For better or worse, Friedman’s self-described “age of acceleration” is actually accelerating. This is particularly true in healthcare, which has lagged other industries in its adoption of new technologies and business models. While other industries are racing to stay abreast of breathtaking advances in technology, healthcare is playing catch-up.
The machines are coming
There are two kinds of intelligence, human and machine. When future historians assess the 2020s, they will cite the development and application of human-machine collaboration as this decade’s defining accomplishment.
The key to market competitiveness in the digital economy is the ability to aggregate, analyze and apply knowledge from large and diverse data sets. To differentiate their service offerings and gain market share, healthcare companies must engage and support their employees in solving consumers’ “jobs to be done.” They can only accomplish this by harnessing the power of human-machine collaboration.
A possible real-world application
How might this new relationship change healthcare delivery? Here’s an example. In January 2023, Montefiore Medical Center and The Mount Sinai Hospital in New York City settled a nasty nurse’s strike triggered by understaffing. The negotiated settlement throws money and bodies at the problem — pay increases, mandated staffing ratios, recruitment commitments and more nurse training for example.e This expensive “solution” does not address the fundamental sources of nursing burnout and inadequate care delivery.
Imagine instead an integrated care delivery and operational model that uses human-machine collaboration to optimize staffing, anticipate problems, eliminate administrative tasks, and prep caregivers on patients’ specific wants, needs and desires. It’s at our fingertips.
The sky is the AI limit
How would such a humane care environment function exactly, and how can we assess both its qualitative and quantitative benefits? That exercise requires imagination and the willingness to dream big. Poets could do a better job describing this brave new world than healthcare PhDs. But pay attention. The pace of AI integration into human affairs has reached an inflection point. Machines will soon be helping us address problems that once seemed intractable.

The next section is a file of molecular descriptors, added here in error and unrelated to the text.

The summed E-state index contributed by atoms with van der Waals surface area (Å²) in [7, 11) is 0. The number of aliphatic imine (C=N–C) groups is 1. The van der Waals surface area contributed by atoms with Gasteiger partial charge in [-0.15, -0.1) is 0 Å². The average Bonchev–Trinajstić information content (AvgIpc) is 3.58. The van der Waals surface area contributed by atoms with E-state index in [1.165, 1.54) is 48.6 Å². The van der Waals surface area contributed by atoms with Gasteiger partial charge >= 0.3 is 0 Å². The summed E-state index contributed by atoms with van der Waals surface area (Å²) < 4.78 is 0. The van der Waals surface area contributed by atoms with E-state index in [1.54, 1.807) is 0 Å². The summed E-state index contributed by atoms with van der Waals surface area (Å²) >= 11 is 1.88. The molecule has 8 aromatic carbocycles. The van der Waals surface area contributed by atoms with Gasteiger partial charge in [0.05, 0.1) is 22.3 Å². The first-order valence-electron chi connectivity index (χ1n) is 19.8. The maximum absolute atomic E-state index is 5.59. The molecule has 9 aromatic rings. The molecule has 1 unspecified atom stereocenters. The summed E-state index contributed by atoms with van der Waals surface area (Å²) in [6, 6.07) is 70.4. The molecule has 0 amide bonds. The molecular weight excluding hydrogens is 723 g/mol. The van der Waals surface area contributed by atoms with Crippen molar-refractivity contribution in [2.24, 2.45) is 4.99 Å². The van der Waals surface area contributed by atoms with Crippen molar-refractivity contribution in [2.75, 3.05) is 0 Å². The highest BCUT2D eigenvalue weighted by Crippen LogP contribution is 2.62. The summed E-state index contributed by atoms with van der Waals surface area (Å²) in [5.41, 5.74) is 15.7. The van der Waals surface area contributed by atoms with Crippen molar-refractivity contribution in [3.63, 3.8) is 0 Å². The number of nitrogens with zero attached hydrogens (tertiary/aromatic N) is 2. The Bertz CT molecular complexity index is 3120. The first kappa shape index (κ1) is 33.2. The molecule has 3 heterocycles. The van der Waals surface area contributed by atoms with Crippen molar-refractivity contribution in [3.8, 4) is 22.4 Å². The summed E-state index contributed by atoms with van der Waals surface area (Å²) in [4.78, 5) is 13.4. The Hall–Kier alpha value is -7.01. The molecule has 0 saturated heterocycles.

By 2030, personal AI assistants will be helping all of us to navigate an increasingly complex and faster-paced world. We will use the tools of human-machine collaboration with the same ease that we now conduct Zoom meetings.
What once seemed magical will become commonplace.
Rather than go to the third decimal point predicting the impact of generative intelligence tools and human-machine collaboration, let’s take a moment to appreciate the awe of living in a time where digital technologies are transforming human existence before our eyes. This is a remarkable time to be alive!
a. OpenAI, “ChatGPT: Optimizing language models for dialogue,” Nov. 30, 2022.
b. Business Today Desk, “Next step for AI: ChatGPT clears US medical licensing exam and Wharton’s MBA exam,” Business Today, Jan. 25, 2023.
c. Burda, D., “Podcast: Did ChatGPT write this podcast on AI and healthcare?” 4sightHealth, Jan. 26, 2023.
d. Sahni, N., et al., The potential impact of artificial intelligence on healthcare spending, NBER working paper, January 2023.
e. Otterman, S., Goldstein, J., and Gross, J., “Nurses’ strike ends in New York City after hospitals agree to add nurses,” The New York Times, Jan. 12, 2023.